November Gardening: Playing with Frost

November is here and with it comes the first frost for my garden. I live in north central Texas in USDA zone 7b with an average first frost around November 10.

But I always flirt with danger, hoping to extend my garden season for a few warm season plants. With the impending doom lurking with the first freeze, I will be spending my weekend preserving what I can for the winter.

What’s thriving in my garden at the moment:

 

Fall okra. No kidding. I planted okra at least a year ago, but it’s just now coming up. [soon to be killed by frost]

Cucumbers … another one waiting to be bitten by the frost… Maybe I can make a makeshift vertical row cover… I had bad luck with my summer cucumbers because the aphids and mites sucked them dry.

Of course my favorite volunteer Porter tomatoes, god love them, they are tenacious, if anything.

 

Tomatillos. My first endeavor with this plant. I had no idea it would go all over the place. It’s growing habit is more like pumpkins with how it spreads and takes over.

And the ever-resilient Swiss chard. This stuff is hardy and fairest of all. It grows in the winter, spring, summer and fall. It tastes the best in early spring and late fall. It’s frost tolerant to about 25 degrees, which makes it a perfect choice for my winter garden! It’s also delicious, bright and beautiful.

 

Hometown Halloween

Halloween is one of those holidays that, as a kid, you look forward to all year long. I remember moving to a neighborhood after college and looking forward to greeting trick-or-treaters, only to find that there weren’t many kids around. And they didn’t go to a stranger’s house, even if it was next door.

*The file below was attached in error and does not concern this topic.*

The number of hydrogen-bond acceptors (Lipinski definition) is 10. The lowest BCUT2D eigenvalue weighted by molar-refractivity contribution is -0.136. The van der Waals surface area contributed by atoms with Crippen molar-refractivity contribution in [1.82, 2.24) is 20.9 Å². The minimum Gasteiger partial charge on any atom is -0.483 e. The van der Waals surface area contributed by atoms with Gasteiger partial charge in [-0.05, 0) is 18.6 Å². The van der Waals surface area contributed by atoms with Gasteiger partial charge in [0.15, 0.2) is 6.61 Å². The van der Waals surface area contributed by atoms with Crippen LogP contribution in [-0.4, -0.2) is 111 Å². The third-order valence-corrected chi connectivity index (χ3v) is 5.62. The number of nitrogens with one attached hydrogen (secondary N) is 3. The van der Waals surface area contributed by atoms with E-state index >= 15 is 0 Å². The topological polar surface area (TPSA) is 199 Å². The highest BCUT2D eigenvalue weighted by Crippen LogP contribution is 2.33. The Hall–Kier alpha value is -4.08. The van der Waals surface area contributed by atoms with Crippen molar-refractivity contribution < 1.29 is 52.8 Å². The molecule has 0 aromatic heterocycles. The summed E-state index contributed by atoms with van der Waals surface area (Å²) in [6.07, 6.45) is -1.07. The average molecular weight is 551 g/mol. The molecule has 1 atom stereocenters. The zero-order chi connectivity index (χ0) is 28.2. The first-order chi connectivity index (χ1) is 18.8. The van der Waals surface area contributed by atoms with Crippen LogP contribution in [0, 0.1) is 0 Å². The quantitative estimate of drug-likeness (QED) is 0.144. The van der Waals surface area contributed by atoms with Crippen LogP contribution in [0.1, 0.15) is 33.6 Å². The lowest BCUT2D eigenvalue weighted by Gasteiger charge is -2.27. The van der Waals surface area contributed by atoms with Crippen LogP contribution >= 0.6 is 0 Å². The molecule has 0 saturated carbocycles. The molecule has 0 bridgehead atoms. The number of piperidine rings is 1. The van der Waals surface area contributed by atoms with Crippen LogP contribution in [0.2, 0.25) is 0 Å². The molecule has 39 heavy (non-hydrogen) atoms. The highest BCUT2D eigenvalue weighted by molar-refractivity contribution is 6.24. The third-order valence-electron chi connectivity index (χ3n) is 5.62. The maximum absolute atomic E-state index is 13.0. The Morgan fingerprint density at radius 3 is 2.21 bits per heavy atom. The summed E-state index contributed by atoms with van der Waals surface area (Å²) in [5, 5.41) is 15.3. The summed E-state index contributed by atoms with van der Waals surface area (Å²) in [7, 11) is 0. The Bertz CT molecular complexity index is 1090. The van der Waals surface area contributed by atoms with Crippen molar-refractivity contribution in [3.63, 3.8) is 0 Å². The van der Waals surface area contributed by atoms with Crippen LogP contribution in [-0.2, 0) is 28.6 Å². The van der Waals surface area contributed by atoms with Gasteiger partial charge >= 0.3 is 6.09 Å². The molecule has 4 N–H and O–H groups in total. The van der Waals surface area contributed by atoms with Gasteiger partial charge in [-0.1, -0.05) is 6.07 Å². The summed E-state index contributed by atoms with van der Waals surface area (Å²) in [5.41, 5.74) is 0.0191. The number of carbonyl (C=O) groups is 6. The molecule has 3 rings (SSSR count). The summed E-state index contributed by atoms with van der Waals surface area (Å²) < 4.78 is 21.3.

Halloween moved into the category of a reason “to party” as an adult. Then I left the big city and traded my zero-lot line home for a traditional neighborhood in a small town. Now married with a kid, I live on a street where I know everyone’s name, and their dogs’ names too.

Halloween has once again become something magical and full of whimsy. All the things I remember as a child growing up in a small town. My son, John, was adamant about being Mario this year. (I’m glad we had Fox News on … that always indicates that my dad is at my house.)

Here in my little town they do it up right. There are car loads and trucks pulling trailers full of kids, decorations and an abundance of children weaving through streets and yards.

My son is trick-or-treating at the across-the-street neighbor’s house – he got homemade sugar cookies. That doesn’t happen in the city. People will think you are trying to poison their kids, even if they live across the street. These neighbors are also retired teachers that taught science and algebra to me.

And it’s on! We trick-or-treat on something I call the “miracle mile” also known as Rodgers Drive. We can walk up our alley, cut through a neighbor’s yard and walk a one-mile loop and get all the good loot.

It’s a gaggle of girls plotting their next Halloween maneuver.  How much you want to bet that this basic scene will occur many times in the years to come? I’m glad I have a boy.

There are multiple generations waiting on the door step to give out candy because there are so many kids …

Not the greatest photo, but you get the idea… there are quite literally thousands of kids that stream through this cool  neighborhood. (We actually don’t live in this neighborhood, but we’re in walking distance!)

The intersection at Randy and Rodgers Drive … I wasn’t kidding when I said cars, trucks and trailers full of kids.

After our loop we end up back at our house and answer our own front door for the second wave of kids. Halloween is something of a marvel in our town. It really is something that looks like it was staged for a movie. By the way, we live in a place where we leave our kids outside to play in the street, which seems crazy in any place other than Arcadia.